Good ol' Mr. Rogers knew what he was singing about when he was putting on his sneakers: "I mean I might just make mistakes if I should have to hurry up and so I like to take my time." When he was home, I'm sure his kids got at least the same level of attention as he gave his shoelaces. To his credit, that guy could really focus on one thing at a time.
Recently I'm becoming more aware of how cranky, stressed and distracted I get when I try to do a whole lot of stuff at once. So I'm trying to slow down and zero in. But it ain't easy. Admittedly, as I'm writing this I'm also picking remnants of chewed almonds from in between my teeth, answering email, tweeting, and squinting at this sentence as I wonder how long it will take for the eyeglasses I left in our hotel room in Elko, NV to make their way back here. (Soon please!)
Tweens and teens constantly say their parents "don't listen." Parents tell me the same thing about teens. We'd all like to improve parent-teen communication but we can't do our part when we're busy with six other things or even one other thing. (Same goes for improving communication between your and your honey-pie.)
Obviously you can't always drop everything to listen to your child. But let's be honest: not many of us do open-heart surgery or negotiate international crises at home. So when our kids want to talk, need to talk, we could take a break and focus on them if we choose to. But most of the time we keep doing whatever we're doing and shift into the "Uh, huh. Uh, huh . . .," mode where we only pretend to listen.
Here's why auto-pilot listening is a bad idea.
- It's disrespectful. In a healthy relationship, trust and respect have to flow in both directions. Want your kids to respect you? Then you've got to respect them. Auto-listening is rude.
- It's not fooling them. Even toddlers have been known to turn Mom's or Dad's head to get their attention. If an 18 month old knows that no eye contact means you're preoccupied, how can you hope to fake it with a teen? And why would you want to?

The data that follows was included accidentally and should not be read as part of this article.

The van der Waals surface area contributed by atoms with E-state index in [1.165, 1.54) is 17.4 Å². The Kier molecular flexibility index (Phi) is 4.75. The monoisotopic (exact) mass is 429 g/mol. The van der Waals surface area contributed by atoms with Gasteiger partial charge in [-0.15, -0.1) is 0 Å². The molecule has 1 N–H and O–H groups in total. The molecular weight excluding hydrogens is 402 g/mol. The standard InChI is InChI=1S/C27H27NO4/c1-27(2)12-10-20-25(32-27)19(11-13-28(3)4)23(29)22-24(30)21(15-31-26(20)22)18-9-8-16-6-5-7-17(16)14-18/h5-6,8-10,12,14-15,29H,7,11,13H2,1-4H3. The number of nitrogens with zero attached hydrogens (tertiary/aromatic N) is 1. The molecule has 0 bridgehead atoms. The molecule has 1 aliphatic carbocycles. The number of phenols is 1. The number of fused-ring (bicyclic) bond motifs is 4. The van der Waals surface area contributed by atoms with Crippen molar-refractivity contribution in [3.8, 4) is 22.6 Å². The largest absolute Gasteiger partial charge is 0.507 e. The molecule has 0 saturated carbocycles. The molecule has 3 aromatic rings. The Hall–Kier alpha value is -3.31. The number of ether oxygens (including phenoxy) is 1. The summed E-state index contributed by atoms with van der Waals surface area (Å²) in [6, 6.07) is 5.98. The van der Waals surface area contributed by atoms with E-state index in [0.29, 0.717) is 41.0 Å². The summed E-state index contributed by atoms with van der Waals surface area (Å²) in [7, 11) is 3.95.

- You're showing them that "other things" are more important to you than they are. You don't really feel that way so why send that message? Your teens probably don't get 100% attention from their teachers or their friends. Let them at least get it from you while you're having a conversation.
- Auto-listening is poor modeling. Our kids don't listen to us for a couple of reasons: a) they're teens and they need to at least pretend to shut us out so they can build their own identity and b) we haven't spent enough time showing them what active listening looks and feels like. You can't do much about their developmental need to shut you out, but making a real effort to listen (with eye contact, 100% of your attention, and an open heart and mind) teaches them to listen more attentively to you and others.
WARNING! Don't assume an increase in real listening will eradicate all disharmonies between you and your teen. (We're working on communication here, not miracles.) But if you focus more on listening, you can reasonably predict there'll be less confusion about what was actually said in a conversation. That means less arguments studded with gems like: "I never said that!" "You never said that!" and "What are you talking about?!"
That'd be cool, right? Hello? Anyone there?
About the Author
Annie Fox, M.Ed. is an award winning author, educator, and online adviser for parents and teens since 1997. Read excerpts from her books: The Teen Survival Guide to Dating & Relating, Too Stressed to Think? and the new Middle School ConfidentialTM series. Listen to her podcast series "Family Confidential: Secrets of Successful Parenting" at www.anniefox.com.
If you like this article, we'd be honored if you shared it using the button below.